Regaining momentum

The time I spent apart from the blog has been dedicated to research and meditation: research so that the future topics I’d share would be substantial and useful, and meditation, so that I could fulfill my purpose without treading on anybody’s sensitivity.

What I found out during my brief hiatus gave me many a mixed feelings. For instance, I still couldn’t sleep with the thought of the sterilized indigenous women in Peru during the ’90s. Yet at the same time, I am inspired by the forceful solidarity shown by the country’s women groups and the strength of the victims despite being abandoned by their husbands and being impoverished in the process.

I was also saddened upon realizing how many lives of Jewish people cost the preservation of Paris and its monuments during the II World War. But I am currently amazed at how the Jewish community seems to have overcome the betrayal and chose to live peacefully with the rest of the city’s inhabitants.

I am so disappointed at Aung San Suu Kyi for her non-reaction to the Rohingya persecution in Burma, but I am hopeful that the refugees could soon build a new life in a new place where they will be respected and accepted regardless of their religion and beliefs. What’s more, I have faith that the effect on the following generations may be the emergence of more open-minded people, tolerant and willing to embrace diversity.

I am frustrated at the  Philippine Government where the current president Rodrigo Duterte is proving only to be a different Chief of State (not PNoy Aquino, not Erap Estrada, not Gloria Arroyo, and so forth), but is not really intent on constructing a different society. His actions divide the country instead of uniting it, he is a classic populist who has to resort to creating an enemy so he could stay relevant, and his supporters seem like blind, rabid dogs who are unable to objectively evaluate his actions. But all these have given me the chance to prove once again how resilient the Filipinos are. It just makes me wonder at what point a genuine revolution would take place, not to repeat historical patterns of dirty politics, but to really bring about change that would benefit the people.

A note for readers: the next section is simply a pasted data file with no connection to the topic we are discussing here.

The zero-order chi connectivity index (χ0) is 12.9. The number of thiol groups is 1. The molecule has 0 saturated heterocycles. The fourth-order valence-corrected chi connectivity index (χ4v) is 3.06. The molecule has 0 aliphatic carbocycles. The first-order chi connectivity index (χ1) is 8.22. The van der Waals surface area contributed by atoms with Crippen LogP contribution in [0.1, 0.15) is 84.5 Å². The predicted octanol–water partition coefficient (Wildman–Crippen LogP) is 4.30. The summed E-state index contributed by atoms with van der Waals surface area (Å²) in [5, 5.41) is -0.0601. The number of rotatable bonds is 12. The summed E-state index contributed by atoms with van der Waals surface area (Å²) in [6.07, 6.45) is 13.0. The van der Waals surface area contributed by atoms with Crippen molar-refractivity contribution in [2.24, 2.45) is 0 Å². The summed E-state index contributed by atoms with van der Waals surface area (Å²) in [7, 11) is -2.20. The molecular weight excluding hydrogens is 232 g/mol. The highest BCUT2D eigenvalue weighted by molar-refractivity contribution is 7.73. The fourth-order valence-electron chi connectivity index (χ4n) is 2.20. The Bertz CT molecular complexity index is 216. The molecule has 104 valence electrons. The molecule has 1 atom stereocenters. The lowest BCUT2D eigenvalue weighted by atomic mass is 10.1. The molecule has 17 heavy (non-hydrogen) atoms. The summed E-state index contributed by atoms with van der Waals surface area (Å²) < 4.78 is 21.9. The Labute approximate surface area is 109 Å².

I am flabbergasted by the Catalonian situation and quite worried about the future of Spain, the country that has hosted me for almost half my lifetime and who has given me what I have now. I’m sorry but I’m still on the process of thinking what good this is doing or bringing to me, personally. It still hasn’t occurred to me as of the moment. People are currently stressed, the uncertainty is depressing a lot of them, and logic seemed to have disappeared from the minds of the separatists. It’s heart breaking… it’s like seeing one of your siblings disowning your family and not wanting anything to do with you anymore.

Other news have had the opposite effect: making me happy at first, and then at least pensive after some time. Like the time I read that the Philippines will send a candidate to the Reina Hispanoamericana beauty contest. I was happy to think that finally, my country’s common history with other former Spanish colonies is being recognized. I’ve always believed that Philippine schools should at least incorporate 4 hours in the Philippine History curriculum talking about the many parallelisms between us and the Latin American countries. But then I asked myself: beauty pageant? Really?

Feminism and gender equality are on the rise, much more than in the past thanks to social media awareness along the entertainment industry’s efforts to boost such awareness.  And this thought made me so happy I slept really well for weeks. That was until I started to keenly observe how some feminists keep on imposing their beliefs on their fellow women. I thought that the basis of this movement was empathy? This made me feel disillusioned (and  made me decide to not be a feminist but be a humanist instead).

I’m glad that Trump is so dumb, he can’t actually help but show his true, stinking colors reacting the way he did about the plea for help coming from San Juan’s (Puerto Rico) mayor. I’m glad that people (especially his voters) are having a chance to see it for themselves. But I am mad at how many vulnerable people (babies and children, old men and women, the sick and handicapped, etc) are suffering more than they should because of this person’s uselessness. And I also realized that most of his supporters would just be blind apologetics anyway…

At this moment I’m so overwhelmed, I can’t even classify my feelings towards the oppressed Venezuelans, our Muslim brothers who thirst for peace as much as we do, the victims of the Mexican earthquake, the online bashing received by the infanta Leonor because of her taste in books (or something to that effect), people doubting about Karl Marx’s relevance to modern economics, the absurd fragility of the coming generation, why nobody (read: developed country, most probably European) is taking responsibility of how f*cked up Africa is, how come the worst judges of women are her fellow women, the beautiful but complex rainbow that is gender, how people claiming to be Communists could live in a capitalist society (how do communists live in Madrid, Spain, for example?), and finally and building on that, how come so many people defend neoliberalism yet they can’t find any artist to sing about what they fight for (this one I read in Facebook)…